Ultrasound nears its potential in breast cancer

October 31, 2008

It’s been a long time coming. Nearly a decade has passed since ATL took a serious run at advancing the medical art of breast cancer diagnosis. The company, long-since absorbed by Philips Healthcare, developed a novel algorithm designed for its Ultramark 9 HDI, later adapted for its HDI 3000 and 5000.

It’s been a long time coming. Nearly a decade has passed since ATL took a serious run at advancing the medical art of breast cancer diagnosis. The company, long-since absorbed by Philips Healthcare, developed a novel algorithm designed for its Ultramark 9 HDI, later adapted for its HDI 3000 and 5000.

The goal was to eliminate the need for at least some biopsies. In an effort to reach it, ATL took on the arduous task of a premarket approval application with the FDA, which required conducting and analyzing the results from clinical trials to prove the value of its algorithm.

ATL didn’t reach its goal, but it did help raise the industry standard for ultrasound breast imaging. Previously, the modality provided a reliable, albeit simplistic, way to distinguish between cysts and solid masses, as ultrasonic waves either passed through or created a shadow behind the two different types of lesions.

Since then, advances in transducer technology and processing algorithms have elevated ultrasound to new levels of performance. As important, ATL’s pioneering efforts raised the collective consciousness about breast imaging that now is translating into research such as the work done at the University of Michigan in Ann Arbor.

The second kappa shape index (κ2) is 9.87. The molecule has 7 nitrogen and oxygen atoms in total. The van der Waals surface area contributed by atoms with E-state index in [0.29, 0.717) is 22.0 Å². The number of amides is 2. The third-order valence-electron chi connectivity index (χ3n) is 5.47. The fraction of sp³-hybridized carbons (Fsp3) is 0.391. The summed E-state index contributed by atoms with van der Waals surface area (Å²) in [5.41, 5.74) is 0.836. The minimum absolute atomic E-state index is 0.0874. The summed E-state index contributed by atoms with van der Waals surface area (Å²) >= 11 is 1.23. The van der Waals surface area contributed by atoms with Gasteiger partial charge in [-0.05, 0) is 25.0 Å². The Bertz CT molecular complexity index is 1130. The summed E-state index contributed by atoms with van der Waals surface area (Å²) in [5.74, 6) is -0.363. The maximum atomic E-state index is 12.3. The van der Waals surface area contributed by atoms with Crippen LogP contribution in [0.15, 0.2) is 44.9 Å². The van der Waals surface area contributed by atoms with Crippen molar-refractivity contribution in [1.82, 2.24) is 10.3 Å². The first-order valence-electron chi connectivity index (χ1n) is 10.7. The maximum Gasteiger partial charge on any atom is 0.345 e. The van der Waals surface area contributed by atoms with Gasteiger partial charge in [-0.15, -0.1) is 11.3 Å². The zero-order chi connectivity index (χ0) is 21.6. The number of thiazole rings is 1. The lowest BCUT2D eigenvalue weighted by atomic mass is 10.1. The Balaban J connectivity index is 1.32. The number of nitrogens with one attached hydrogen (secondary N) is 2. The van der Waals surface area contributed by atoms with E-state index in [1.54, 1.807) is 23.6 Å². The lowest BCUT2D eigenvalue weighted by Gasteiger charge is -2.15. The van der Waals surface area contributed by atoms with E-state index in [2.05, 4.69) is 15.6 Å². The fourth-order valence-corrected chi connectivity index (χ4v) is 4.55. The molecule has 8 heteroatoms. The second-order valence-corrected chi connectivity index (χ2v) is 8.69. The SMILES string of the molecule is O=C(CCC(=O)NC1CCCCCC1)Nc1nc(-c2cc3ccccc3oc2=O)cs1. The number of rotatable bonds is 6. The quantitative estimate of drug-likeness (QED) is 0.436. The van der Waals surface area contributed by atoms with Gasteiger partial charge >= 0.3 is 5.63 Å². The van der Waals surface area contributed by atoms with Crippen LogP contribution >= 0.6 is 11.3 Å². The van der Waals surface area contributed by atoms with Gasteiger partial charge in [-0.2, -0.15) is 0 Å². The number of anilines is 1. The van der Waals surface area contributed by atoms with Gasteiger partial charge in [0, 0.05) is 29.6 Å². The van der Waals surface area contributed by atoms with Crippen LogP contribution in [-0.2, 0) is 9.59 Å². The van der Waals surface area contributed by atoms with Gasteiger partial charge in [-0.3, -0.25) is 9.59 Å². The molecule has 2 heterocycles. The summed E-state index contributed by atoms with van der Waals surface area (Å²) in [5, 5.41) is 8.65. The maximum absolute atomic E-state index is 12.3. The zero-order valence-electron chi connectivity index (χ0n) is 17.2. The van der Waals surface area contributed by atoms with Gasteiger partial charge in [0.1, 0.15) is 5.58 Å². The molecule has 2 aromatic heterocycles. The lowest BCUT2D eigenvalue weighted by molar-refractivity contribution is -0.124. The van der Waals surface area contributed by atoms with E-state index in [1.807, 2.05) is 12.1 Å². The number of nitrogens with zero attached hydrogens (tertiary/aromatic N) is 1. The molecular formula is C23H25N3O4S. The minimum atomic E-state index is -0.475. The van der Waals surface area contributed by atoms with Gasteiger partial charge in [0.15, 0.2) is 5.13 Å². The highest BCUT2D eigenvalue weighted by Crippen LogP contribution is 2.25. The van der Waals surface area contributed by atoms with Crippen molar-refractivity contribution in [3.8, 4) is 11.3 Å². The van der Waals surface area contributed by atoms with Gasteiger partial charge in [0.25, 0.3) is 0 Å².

The research, which will be published in the November issue of Radiology, showed that 3D power Doppler ultrasound allowed radiologists to distinguish between malignant and benign breast masses. The researchers found that faster blood flow indicated the presence of cancer when examining 78 women who were scheduled for biopsy of a suspicious breast mass. Results from 3D Doppler exams were compared with those from biopsies.

When combined with age-based assessment and gray-scale visual analysis, 3D Doppler showed 100% sensitivity in identifying cancerous tumors and 86% specificity in excluding benign tumors.

This may be only the beginning of what could be a flood of results in the coming years. At the RSNA meeting, we’ll see more progress in breast tissue analysis. It will not all come from ultrasound. But ultrasound will be among those leading the way, thanks in large part to ATL.